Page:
Detect and avoid collisions with Carroll Technologies Group

JP Casey 29 June 2018 (Last Updated January 21st, 2019 11:29)

Mining sites run on the interoperability of heavy equipment and people, making them important areas for preventative safety technology. Collision avoidance systems can help reduce risks for both humans and machines. Carroll Engineering president Allen Haywood spoke to JP Casey about how the company integrates satellite technology into its collision avoidance solutions.

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Detect and avoid collisions with Carroll Technologies Group
Carroll’s collision avoidance solutions can be used on a range of vehicles, equipment and personnel. Credit: Wikimedia

As mining operations grow in scale, large pieces of equipment and heavy vehicles become increasingly common sights both above and below ground, increasing the need for sophisticated safety systems and preventative technologies. The Carroll Technologies Group offers a range of solutions for detecting and avoiding potential collisions between vehicles, equipment and personnel, as well as holistic services for a comprehensive solution.

 

Underground and above ground operations

Carroll Technologies provides solutions for both surface and underground operations. Vehicles and pieces of equipment are fitted with proximity-detection devices which detect nearby objects and alert the equipment operators ahead of a potential collision.

Carroll Engineering president Allen Haywood said: “As an example, the driver of a large rock truck would actually have a screen – what they call a hardened, rugged screen – and tags would be installed on personnel or smaller pieces of equipment if they just want the monitor to see where those are. They don’t necessarily need to see the large piece of equipment; the one that has trouble seeing and identifying has the screen in his vehicle, and they can put one of these tags on anything.”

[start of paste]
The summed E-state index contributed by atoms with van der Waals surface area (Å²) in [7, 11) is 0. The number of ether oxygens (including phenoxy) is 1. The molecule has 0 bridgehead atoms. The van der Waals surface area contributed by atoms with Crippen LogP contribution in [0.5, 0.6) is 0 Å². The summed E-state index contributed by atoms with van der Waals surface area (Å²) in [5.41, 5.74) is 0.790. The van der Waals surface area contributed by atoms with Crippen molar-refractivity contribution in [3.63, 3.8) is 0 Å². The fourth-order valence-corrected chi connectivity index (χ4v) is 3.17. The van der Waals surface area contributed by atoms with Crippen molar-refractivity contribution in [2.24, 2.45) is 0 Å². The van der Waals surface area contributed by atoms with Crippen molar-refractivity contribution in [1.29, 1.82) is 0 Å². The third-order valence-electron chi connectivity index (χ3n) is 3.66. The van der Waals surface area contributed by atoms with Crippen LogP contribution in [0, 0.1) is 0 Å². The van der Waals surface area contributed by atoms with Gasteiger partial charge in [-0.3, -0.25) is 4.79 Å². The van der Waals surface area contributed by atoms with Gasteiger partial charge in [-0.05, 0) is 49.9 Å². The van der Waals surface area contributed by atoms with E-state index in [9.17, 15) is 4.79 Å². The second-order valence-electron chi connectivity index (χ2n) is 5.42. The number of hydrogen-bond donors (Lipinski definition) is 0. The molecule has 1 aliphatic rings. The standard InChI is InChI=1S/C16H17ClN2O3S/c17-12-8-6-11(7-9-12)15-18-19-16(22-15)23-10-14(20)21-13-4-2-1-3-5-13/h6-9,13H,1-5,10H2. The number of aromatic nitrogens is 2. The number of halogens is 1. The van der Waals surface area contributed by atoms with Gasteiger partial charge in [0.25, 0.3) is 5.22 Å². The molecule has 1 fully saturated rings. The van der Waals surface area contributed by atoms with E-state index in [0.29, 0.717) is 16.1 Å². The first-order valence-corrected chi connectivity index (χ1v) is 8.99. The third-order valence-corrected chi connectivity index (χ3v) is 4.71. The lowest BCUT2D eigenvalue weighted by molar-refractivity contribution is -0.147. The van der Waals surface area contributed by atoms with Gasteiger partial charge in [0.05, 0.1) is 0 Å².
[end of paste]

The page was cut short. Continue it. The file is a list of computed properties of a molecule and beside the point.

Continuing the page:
The flexibility of this system enables collisions to be predicted and avoided, involving vehicles and equipment of a range of sizes. Alarms can also be tailored for individual objects; both sound and visual alerts can be programmed to go off when an object is detected at a specified distance. Carroll’s alarms are also divided into yellow warning and more significant red warnings, enabling equipment operators to respond appropriately to a range of situations.

 

Integrated collision avoidance solutions

As Carroll aims to provide a holistic service to mine operators, its collision avoidance solutions can be integrated with the company’s other systems, including its miner monitoring and tracking systems. Haywood said that proximity trackers “can be put on a person’s belt to be worn”, incorporating proximity detection into existing systems, and allowing the collision avoidance system to protect both pieces of equipment and individual miners from accidents.

“This equipment will alert the operator of large equipment that has trouble seeing. It’ll alert him if any of this equipment is approaching a person within a couple hundred yards, if they’re entering their work zone, just so they’re prepared,” said Haywood. “This is all in one solution.”

Carroll also personalises and services its collision avoidance system as it does for all of its other solutions and products. “Another advantage of this – and this is all in one system – is our availability to service the customers, and service products continually,” said Haywood.

 

Satellite tracking technology

Satellites tracking is used to assist in surface-level collision monitoring. This solution, known as the geo-fencing system, involves satellites being used to establish perimeters around vehicles and equipment above ground, creating work zones around objects without the need to place individual tracking devices on pieces of equipment.

As a result, the system is highly flexible, and enables Carroll to continue to provide a range of adaptable and versatile services.

“That’s the reason for our service to begin with,” said Haywood. “This equipment can be used underground, or above ground, and that involves large rock trucks working in close proximity to other, smaller equipment: service trucks, tool trucks, sweepers. And, of course, they’re all occupied by personnel.”

Mining Technology’s Mining Safety content is supported by USA mining safety specialists Carroll Technologies Group.